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On his last day in the White House — Feb. 12 — John Podesta reflected on the year he had spent serving as President Obama’s senior counselor. Here’s an edited version of the interview.

Q: Where do you think you had the most impact during this West Wing stint?

A: Definitely in the climate and energy space, and in what the president talked about when he first approached me when we talked about me coming here for a year, which was to ensure the Climate Action Plan was well implemented. I think we’ve done a very, very good job of that, across the government and across our team here at the White House, and I was happy to be part of that.

We’ve also really invigorated the conservation space here. We’ve made enormous progress, with the president now protecting more land and waters than any president in history.

Q: What was the most difficult?

A: Probably the piece that was a challenge throughout the time I was here was working with the Chinese on a joint announcement in China. I think that put tremendous energy into finding a positive solution in Paris [at the 2015 U.N. climate talks], and that took a lot of time and a lot of work, along with my State colleagues, starting with Secretary [John F.] Kerry and Todd Stern, our chief climate envoy. I think that was a major achievement, to have the Chinese declare for the first time they would peak their emissions. And to do it with the American president in Beijing sent a very sharp signal to the world that we could make progress on climate change, and it sent a signal to the market that investments in renewable, clean energy technologies are the way of the future.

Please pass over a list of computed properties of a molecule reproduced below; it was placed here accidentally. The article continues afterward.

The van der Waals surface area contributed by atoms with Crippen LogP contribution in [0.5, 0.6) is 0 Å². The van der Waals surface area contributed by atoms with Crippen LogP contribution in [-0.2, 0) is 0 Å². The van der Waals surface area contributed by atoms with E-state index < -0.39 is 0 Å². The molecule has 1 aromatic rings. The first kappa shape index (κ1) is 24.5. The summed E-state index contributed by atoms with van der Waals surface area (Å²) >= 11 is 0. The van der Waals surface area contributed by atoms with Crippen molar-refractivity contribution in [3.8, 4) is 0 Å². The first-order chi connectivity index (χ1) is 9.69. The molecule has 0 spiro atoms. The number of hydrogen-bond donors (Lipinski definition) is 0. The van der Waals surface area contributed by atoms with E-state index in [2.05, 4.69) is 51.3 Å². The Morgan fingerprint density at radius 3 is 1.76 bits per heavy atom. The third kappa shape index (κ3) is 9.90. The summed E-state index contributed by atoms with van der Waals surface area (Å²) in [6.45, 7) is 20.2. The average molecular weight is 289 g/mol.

Q: How do you think it sent a signal to the markets?

A: The Chinese commitment on non-fossil power is 20 percent of their total electricity production by 2030,which is an equivalent investment in clean power as the entire coal power they currently have. So that’s a lot of renewable energy, wind and solar, combined with what we’re doing here in the United States. In 2012, more than 50 percent of new capacity was renewable energy in the United States. The price of solar is coming down dramatically. We’ve increased the amount of solar installation more than tenfold since the president came into office.

So that combination of those two big economies making big investments in renewable energy is going to drive cost down and drive clean energy production up. So I think that is a very positive market signal that clean energy is the future.

[That gave] momentum for an agreement being made. . . . And I think that the U.S. leadership, domestically, has given the capacity to move forward in that process a very strong momentum. The Clean Power Plan has meant that we have tremendous leadership and credibility on the topic. That’s given the opportunity for people to get serious, rather just blaming each other and saying the other side’s not doing enough. That’s why the announcement . . . kind of galvanized the world community in thinking we actually can tackle this problem.

Q: What do you think needs to be done in the remaining years of the administration to address climate change?

A: There’s a lot of work to complete. We need to finalize the rule of the Clean Power Plan. We need to regulate methane emissions from oil and gas production.

I think we can finally see making progress to reduce the super-pollutant [hydrofluorcarbons] through the mechanism of the Montreal Protocol . . . as a result of the president’s direct, bilateral diplomacy. First with President Xi [Jinping] in Sunnylands and now with President Modi of India. . . . There are still some other players who could cause problems. But with India and China on board, I think we can make progress on phasing down those very strong, harmful pollutants and replace them with alternative chemicals.

[On public attitudes about global warming] people are prepared to do something about it, including Republicans. Well, maybe not Republican politicians, but Republican voters are prepared to do something about it. That builds both a constituency for action, and a rejection, I think, of climate denial which we’ve seen over the last six or seven years, particularly in the political space.

Q: To what extent do you think what the administration has done is sufficient in addressing climate change?